Assad accuses United States of backing rebel 'terrorists'
Syrian president uses German TV interview to rule out any possibility of standing down
SYRIAN president Bashar al-Assad has accused America of supporting the rebel "terrorists" in his country and lumped the Obama administration in with "al-Qaeda and other extremists" in seeking to destabilise his embattled regime.
In an exclusive interview with German TV station ARD, conducted in English, Assad also claimed that government forces had not been involved in the May massacre in the town of Houla which saw more than 100 people killed, claiming that the atrocity had been set up to frame the regime.
"They committed a crime, they published videos, faked videos and they wore soldier uniforms, our army uniforms in order to say 'that was the army'," the Syrian president said, before pointing out that those who had been killed were actually "government supporters".
Pointing the finger at Washington, Assad, whose regime was rocked last week by the defection of a senior general, said that the Americans were "offering the umbrella and political support to those gangs to create destability and destabilise Syria".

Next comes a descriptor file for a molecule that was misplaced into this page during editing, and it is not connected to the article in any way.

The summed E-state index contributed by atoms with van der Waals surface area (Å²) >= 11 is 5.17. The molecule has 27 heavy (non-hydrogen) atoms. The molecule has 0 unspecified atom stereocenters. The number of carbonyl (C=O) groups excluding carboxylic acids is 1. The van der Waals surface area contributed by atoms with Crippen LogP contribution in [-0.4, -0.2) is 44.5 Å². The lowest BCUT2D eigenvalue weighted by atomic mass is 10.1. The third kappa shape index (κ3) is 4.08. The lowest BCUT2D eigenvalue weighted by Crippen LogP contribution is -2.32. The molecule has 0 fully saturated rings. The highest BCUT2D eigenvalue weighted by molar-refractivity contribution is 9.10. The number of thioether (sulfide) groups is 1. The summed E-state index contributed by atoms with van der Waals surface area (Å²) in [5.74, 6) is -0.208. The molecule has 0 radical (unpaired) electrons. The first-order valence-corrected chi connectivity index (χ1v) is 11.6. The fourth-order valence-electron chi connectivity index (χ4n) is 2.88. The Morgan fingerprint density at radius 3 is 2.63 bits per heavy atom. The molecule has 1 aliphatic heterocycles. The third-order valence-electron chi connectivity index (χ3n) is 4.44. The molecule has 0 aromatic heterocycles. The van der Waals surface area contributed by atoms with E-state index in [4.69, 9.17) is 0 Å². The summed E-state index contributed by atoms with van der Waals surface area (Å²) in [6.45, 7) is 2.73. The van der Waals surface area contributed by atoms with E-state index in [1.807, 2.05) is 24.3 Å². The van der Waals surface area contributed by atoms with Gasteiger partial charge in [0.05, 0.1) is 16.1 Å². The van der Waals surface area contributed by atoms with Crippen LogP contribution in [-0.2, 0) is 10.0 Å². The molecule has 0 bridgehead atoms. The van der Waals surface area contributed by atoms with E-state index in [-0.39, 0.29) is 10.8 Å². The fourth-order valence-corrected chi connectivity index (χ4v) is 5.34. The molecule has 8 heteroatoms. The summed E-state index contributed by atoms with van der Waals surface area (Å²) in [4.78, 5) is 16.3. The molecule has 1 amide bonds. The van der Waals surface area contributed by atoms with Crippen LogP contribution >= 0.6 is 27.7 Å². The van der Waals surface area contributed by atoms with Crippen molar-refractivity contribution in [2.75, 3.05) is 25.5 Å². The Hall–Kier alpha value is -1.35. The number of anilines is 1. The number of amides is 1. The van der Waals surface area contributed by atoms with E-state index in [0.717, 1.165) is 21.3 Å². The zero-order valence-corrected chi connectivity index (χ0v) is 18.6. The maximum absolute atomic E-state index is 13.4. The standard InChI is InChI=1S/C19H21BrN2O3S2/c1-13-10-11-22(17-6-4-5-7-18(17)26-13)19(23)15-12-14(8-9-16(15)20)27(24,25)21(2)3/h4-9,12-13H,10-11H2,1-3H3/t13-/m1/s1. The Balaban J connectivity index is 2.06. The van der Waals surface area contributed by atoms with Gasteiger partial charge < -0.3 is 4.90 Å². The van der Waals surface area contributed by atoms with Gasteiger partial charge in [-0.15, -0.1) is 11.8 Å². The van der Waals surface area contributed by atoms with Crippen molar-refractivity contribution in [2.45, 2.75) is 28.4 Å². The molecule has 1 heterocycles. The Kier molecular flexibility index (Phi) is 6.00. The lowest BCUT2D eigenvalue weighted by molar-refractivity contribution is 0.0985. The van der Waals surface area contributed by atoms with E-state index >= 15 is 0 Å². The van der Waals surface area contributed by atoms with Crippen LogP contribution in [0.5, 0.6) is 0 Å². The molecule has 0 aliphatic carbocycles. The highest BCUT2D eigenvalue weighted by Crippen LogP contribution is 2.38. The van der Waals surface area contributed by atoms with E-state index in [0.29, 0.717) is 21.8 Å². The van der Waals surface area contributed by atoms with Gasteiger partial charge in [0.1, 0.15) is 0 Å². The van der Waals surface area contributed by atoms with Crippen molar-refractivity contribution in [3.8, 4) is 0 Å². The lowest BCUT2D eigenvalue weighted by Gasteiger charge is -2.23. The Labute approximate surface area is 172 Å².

Elsewhere in the interview, Assad maintained that he still retained the support of most of his countrymen, and ruled out any prospect of standing down from his position. "The president shouldn't run away from [a] challenge and we have a national challenge in Syria now," he said.
Despite his criticism of foreign powers such as Saudi Arabia, Qatar and Turkey, whom the Syrian president accused of supplying the Free Syria Army with arms and material support, Assad said he remained open to the prospects of a peace deal being brokered by the UN-Arab League envoy Kofi Annan.
Annan, who arrived in Damascus today to begin direct talks with the Syrian regime, was doing a "good job" said Assad. But he added that many countries didn't want the former UN secretary-general's six-point peace plan to succeed.